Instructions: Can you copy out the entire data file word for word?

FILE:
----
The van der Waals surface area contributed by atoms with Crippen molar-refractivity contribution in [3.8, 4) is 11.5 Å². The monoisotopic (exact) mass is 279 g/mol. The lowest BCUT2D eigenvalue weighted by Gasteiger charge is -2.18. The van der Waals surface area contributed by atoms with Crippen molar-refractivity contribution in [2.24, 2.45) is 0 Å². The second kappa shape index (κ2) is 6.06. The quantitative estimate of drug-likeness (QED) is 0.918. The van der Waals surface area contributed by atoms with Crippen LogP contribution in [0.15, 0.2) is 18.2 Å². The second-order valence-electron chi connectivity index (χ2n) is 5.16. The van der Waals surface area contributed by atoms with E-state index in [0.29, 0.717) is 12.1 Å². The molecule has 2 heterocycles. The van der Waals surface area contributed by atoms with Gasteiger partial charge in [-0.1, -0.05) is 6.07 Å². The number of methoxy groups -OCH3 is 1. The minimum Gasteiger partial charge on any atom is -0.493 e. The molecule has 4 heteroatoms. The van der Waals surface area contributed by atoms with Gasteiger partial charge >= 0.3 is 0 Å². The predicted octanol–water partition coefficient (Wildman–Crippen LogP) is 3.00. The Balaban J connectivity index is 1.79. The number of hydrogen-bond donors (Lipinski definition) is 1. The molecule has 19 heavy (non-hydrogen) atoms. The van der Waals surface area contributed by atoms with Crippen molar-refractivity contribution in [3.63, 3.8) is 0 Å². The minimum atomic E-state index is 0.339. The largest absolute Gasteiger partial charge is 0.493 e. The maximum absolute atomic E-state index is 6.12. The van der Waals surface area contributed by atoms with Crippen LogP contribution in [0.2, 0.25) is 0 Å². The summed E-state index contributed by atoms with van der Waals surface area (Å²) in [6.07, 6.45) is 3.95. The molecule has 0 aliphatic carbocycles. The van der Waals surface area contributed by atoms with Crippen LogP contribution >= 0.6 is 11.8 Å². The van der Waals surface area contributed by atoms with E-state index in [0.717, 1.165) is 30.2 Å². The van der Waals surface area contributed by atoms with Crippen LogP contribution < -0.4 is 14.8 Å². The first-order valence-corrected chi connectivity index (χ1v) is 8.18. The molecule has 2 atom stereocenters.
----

The van der Waals surface area contributed by atoms with Crippen molar-refractivity contribution in [3.8, 4) is 11.5 Å². The monoisotopic (exact) mass is 279 g/mol. The lowest BCUT2D eigenvalue weighted by Gasteiger charge is -2.18. The van der Waals surface area contributed by atoms with Crippen molar-refractivity contribution in [2.24, 2.45) is 0 Å². The second kappa shape index (κ2) is 6.06. The quantitative estimate of drug-likeness (QED) is 0.918. The van der Waals surface area contributed by atoms with Crippen LogP contribution in [0.15, 0.2) is 18.2 Å². The second-order valence-electron chi connectivity index (χ2n) is 5.16. The van der Waals surface area contributed by atoms with E-state index in [0.29, 0.717) is 12.1 Å². The molecule has 2 heterocycles. The van der Waals surface area contributed by atoms with Gasteiger partial charge in [-0.1, -0.05) is 6.07 Å². The number of methoxy groups -OCH3 is 1. The minimum Gasteiger partial charge on any atom is -0.493 e. The molecule has 4 heteroatoms. The van der Waals surface area contributed by atoms with Gasteiger partial charge >= 0.3 is 0 Å². The predicted octanol–water partition coefficient (Wildman–Crippen LogP) is 3.00. The Balaban J connectivity index is 1.79. The number of hydrogen-bond donors (Lipinski definition) is 1. The molecule has 19 heavy (non-hydrogen) atoms. The van der Waals surface area contributed by atoms with Crippen molar-refractivity contribution in [3.63, 3.8) is 0 Å². The minimum atomic E-state index is 0.339. The largest absolute Gasteiger partial charge is 0.493 e. The maximum absolute atomic E-state index is 6.12. The van der Waals surface area contributed by atoms with Crippen LogP contribution in [0.2, 0.25) is 0 Å². The summed E-state index contributed by atoms with van der Waals surface area (Å²) in [6.07, 6.45) is 3.95. The molecule has 0 aliphatic carbocycles. The van der Waals surface area contributed by atoms with Crippen LogP contribution >= 0.6 is 11.8 Å². The van der Waals surface area contributed by atoms with E-state index in [0.717, 1.165) is 30.2 Å². The van der Waals surface area contributed by atoms with Crippen LogP contribution < -0.4 is 14.8 Å². The first-order valence-corrected chi connectivity index (χ1v) is 8.18. The molecule has 2 atom stereocenters.